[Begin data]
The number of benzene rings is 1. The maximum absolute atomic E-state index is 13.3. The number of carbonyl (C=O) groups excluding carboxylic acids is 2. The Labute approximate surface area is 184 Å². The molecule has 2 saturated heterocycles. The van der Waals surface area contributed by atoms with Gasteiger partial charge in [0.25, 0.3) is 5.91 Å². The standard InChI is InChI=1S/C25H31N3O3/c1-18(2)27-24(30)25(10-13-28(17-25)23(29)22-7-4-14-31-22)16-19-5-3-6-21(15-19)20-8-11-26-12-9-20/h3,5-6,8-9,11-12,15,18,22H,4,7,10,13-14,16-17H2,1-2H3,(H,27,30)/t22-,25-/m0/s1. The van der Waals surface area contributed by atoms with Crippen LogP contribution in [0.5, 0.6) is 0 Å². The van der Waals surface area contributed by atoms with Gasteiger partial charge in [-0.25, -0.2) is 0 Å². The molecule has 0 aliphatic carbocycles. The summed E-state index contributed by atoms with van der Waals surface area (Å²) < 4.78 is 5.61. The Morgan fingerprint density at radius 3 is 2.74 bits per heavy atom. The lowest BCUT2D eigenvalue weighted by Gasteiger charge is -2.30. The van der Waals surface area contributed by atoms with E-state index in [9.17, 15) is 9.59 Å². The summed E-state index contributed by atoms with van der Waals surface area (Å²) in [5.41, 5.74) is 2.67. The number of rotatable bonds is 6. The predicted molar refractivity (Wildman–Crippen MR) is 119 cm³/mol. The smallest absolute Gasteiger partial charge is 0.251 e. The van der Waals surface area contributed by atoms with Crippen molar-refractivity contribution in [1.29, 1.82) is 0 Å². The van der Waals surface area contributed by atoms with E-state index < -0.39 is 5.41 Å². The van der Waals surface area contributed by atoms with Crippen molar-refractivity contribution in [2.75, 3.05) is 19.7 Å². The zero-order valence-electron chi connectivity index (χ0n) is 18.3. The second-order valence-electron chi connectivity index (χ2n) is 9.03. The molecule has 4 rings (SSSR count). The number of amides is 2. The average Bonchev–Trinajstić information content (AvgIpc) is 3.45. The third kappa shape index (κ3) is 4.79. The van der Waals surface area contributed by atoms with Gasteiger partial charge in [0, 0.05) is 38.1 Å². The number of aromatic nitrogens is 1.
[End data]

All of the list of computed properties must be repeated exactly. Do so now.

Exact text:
The number of benzene rings is 1. The maximum absolute atomic E-state index is 13.3. The number of carbonyl (C=O) groups excluding carboxylic acids is 2. The Labute approximate surface area is 184 Å². The molecule has 2 saturated heterocycles. The van der Waals surface area contributed by atoms with Gasteiger partial charge in [0.25, 0.3) is 5.91 Å². The standard InChI is InChI=1S/C25H31N3O3/c1-18(2)27-24(30)25(10-13-28(17-25)23(29)22-7-4-14-31-22)16-19-5-3-6-21(15-19)20-8-11-26-12-9-20/h3,5-6,8-9,11-12,15,18,22H,4,7,10,13-14,16-17H2,1-2H3,(H,27,30)/t22-,25-/m0/s1. The van der Waals surface area contributed by atoms with Crippen LogP contribution in [0.5, 0.6) is 0 Å². The van der Waals surface area contributed by atoms with Gasteiger partial charge in [-0.25, -0.2) is 0 Å². The molecule has 0 aliphatic carbocycles. The summed E-state index contributed by atoms with van der Waals surface area (Å²) < 4.78 is 5.61. The Morgan fingerprint density at radius 3 is 2.74 bits per heavy atom. The lowest BCUT2D eigenvalue weighted by Gasteiger charge is -2.30. The van der Waals surface area contributed by atoms with E-state index in [9.17, 15) is 9.59 Å². The summed E-state index contributed by atoms with van der Waals surface area (Å²) in [5.41, 5.74) is 2.67. The number of rotatable bonds is 6. The predicted molar refractivity (Wildman–Crippen MR) is 119 cm³/mol. The smallest absolute Gasteiger partial charge is 0.251 e. The van der Waals surface area contributed by atoms with Crippen molar-refractivity contribution in [1.29, 1.82) is 0 Å². The van der Waals surface area contributed by atoms with E-state index < -0.39 is 5.41 Å². The van der Waals surface area contributed by atoms with Crippen molar-refractivity contribution in [2.75, 3.05) is 19.7 Å². The zero-order valence-electron chi connectivity index (χ0n) is 18.3. The second-order valence-electron chi connectivity index (χ2n) is 9.03. The molecule has 4 rings (SSSR count). The number of amides is 2. The average Bonchev–Trinajstić information content (AvgIpc) is 3.45. The third kappa shape index (κ3) is 4.79. The van der Waals surface area contributed by atoms with Gasteiger partial charge in [0, 0.05) is 38.1 Å². The number of aromatic nitrogens is 1.